The rise of ‘snow plough parenting’ | #parenting


The rise of ‘snow plough parenting’: Expert reveals the new ‘obstacle removal’ trend taking hold across Australia – and why it’s NOT a good idea

  • An Australian expert has shared an insight into ‘snow plough parenting’ 
  • Sharon Witt said this is when a parent solves problems for their children  
  • This can lead to a child’s inability to build resilience and may lead to issues later 


An Australian parenting expert has shared insight into the rise of ‘snow plough parenting’ and the impact it can have on children.

Sharon Witt, from Melbourne, told Daily Mail Australia snow plough parenting is when a parent or parents ‘feel the need to clear the way of any possible mistakes or poor choices their child may make, or solve issues for them, rather than allowing their child or teenager the opportunity to work through the solution and build their resilience muscle’.

This can lead to a child’s inability to solve problems themselves and might lead to personal issues later down the track.

Over the past two decades Ms Witt has worked as a secondary school teacher, author and presenter, sharing her knowledge on parenting, education and issues impacting young people.

‘Snow plough parenting’ is when parents solve issues or problems for their child or children rather than giving them the opportunity to work through and find a solution

Parenting expert Sharon Witt (pictured) said this type of parenting can lead to a child's inability to solve problems themselves

Parenting expert Sharon Witt (pictured) said this type of parenting can lead to a child’s inability to solve problems themselves

While parents want what’s best for their children, snow plough parents often have a tendency to ‘rob their children of wonderful opportunities to learn about real life’.

‘As our young people grow up, they are going to be faced with a multitude of obstacles and issues that they will need to learn to tackle themselves,’ Ms Witt said.

Ms Witt said often the best way to spot a child who has as snow plough parent is to see whether a child has an inability to navigate common situations, especially at school.

‘For example, if a child or teenager forgets to bring their lunch to school, rather than allowing this to be an important lesson for their child to learn, a snow plough parent may be up at the school with lunch in hand, the minute they realise their child’s forgetfulness,’ she said.

‘Children and teens will not starve if they miss lunch on one day at school. This would be a perfect opportunity for a young person to learn resourcefulness.’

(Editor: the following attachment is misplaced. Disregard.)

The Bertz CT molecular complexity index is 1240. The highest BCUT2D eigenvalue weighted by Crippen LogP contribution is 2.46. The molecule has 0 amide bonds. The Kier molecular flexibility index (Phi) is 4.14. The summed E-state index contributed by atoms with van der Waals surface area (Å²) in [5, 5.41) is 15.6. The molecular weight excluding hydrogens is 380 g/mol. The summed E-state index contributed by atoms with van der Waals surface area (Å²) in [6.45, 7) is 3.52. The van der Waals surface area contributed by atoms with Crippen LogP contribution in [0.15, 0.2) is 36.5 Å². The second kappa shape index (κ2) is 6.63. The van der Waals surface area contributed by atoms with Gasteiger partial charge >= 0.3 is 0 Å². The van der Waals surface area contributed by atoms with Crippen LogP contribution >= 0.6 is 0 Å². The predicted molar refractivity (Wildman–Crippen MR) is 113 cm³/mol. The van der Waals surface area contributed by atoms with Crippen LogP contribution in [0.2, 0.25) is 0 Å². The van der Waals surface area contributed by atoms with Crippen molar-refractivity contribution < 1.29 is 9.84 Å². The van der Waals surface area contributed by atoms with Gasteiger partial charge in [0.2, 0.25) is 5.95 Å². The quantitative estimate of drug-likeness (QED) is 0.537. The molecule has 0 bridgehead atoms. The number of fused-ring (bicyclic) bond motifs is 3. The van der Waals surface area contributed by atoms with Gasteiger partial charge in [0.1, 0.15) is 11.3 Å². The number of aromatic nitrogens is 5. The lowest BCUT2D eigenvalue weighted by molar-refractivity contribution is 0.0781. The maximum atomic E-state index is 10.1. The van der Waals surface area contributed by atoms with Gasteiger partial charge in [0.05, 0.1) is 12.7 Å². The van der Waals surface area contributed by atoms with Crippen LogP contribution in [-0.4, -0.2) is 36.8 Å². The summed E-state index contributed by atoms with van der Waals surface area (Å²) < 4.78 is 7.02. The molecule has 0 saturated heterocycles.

Ms Witt said often the best way to spot a child who has as snow plough parent is to see whether a child has an inability to navigate common situations

Ms Witt said often the best way to spot a child who has as snow plough parent is to see whether a child has an inability to navigate common situations

In this example, the child or teenager will learn to consider their options and may think to speak to a teacher, go to the school office to call home or make do with not eating until coming home from school.

‘What a fabulous learning opportunity. They might then write themselves a note on their school bag to remind them in future to pack their lunch,’ Ms Witt said.

Learning problem solving and resilience is an important skill to have, particularly in adulthood when the person needs to make their own decisions.

What is ‘snow plough parenting’ and is it good for children?  

Snow plough parenting is when parents solve issues or problems for their child or children rather than giving them the opportunity to work through and find a solution

While parents want what’s best for their kids, this type of parenting can lead to a child’s inability to solve problems and doesn’t build resilience  

Parenting expert Sharon Witt said often the best way to spot a child who has as snow plough parent is to see whether a child has an inability to navigate common situations, especially at school

Learning problem solving and resilience is an important skill to have, particularly in adulthood when the person needs to make their own decisions



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